What use cases would you prioritize?

Today we’re looking primarily at Voice over LTE (VoLTE), security services, service chaining and virtualized customer premise equipment (vCPE), which is an instance of software running in the cloud that effectively creates the IP connectivity for a particular branch in an enterprise to connect to a VPN, firewall, Internet or other services.

What is the link between NFV and the software-defined data center (SDDC)?

Moving a function to the cloud in a SDDC, being able to launch it on demand and scale it dynamically as necessary, requires a lot of factors to be in place. You need to have an appropriate data center based on proximity, ownership, capacity, and other factors. So as we talk about NFV, we look at a segment of the generic cloud type of deployments that add feature needs in the different layers, whether it’s the data center itself, the orchestration or the VNF management.

Is virtualization a stepping stone in the transition to SDDC?

Yes. The ability to virtualize the type of communication you have in the enterprise—whether voice, data, text messaging, or text collaboration in groups—is just one example we see more and more in the market. Another example is the creation of private access point names (APNs) as an extension of the mobile network such that mobile devices that are part of a particular enterprise can access the network into its own instance.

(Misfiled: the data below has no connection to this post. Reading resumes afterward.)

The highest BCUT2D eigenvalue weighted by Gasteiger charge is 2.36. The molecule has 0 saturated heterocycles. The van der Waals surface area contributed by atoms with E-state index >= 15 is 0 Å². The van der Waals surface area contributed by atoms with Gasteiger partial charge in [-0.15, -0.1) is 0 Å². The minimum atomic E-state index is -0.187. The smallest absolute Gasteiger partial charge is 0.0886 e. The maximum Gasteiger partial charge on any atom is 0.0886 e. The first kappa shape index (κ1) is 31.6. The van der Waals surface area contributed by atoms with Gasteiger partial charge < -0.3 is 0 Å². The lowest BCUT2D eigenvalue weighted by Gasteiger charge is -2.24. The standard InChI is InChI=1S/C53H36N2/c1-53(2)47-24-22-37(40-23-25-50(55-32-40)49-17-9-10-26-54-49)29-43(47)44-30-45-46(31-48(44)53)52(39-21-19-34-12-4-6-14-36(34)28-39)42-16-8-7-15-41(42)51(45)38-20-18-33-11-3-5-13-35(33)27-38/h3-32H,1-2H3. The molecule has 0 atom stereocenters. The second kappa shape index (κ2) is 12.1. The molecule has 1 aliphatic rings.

What innovations in NFV will have the most impact on the industry?

At a very high level, the goal of NFV is to automate and create as much agility in the ability to deploy services as possible. The normal model of bringing an application, or VNF, and upgrading it in a network to provide it to the enterprise customer base, has been measured in months, sometimes even many months. What NFV brings to the table is, first and foremost, uniformity of the hardware. With the cloud, you have a resource that you can use for pretty much any application you bring. Furthermore, the automation coming from the orchestration software is such that you can actually shorten the length of time to deploy a particular VNF and test it automatically. The result is that you can now connect it to an enterprise in just a matter of seconds.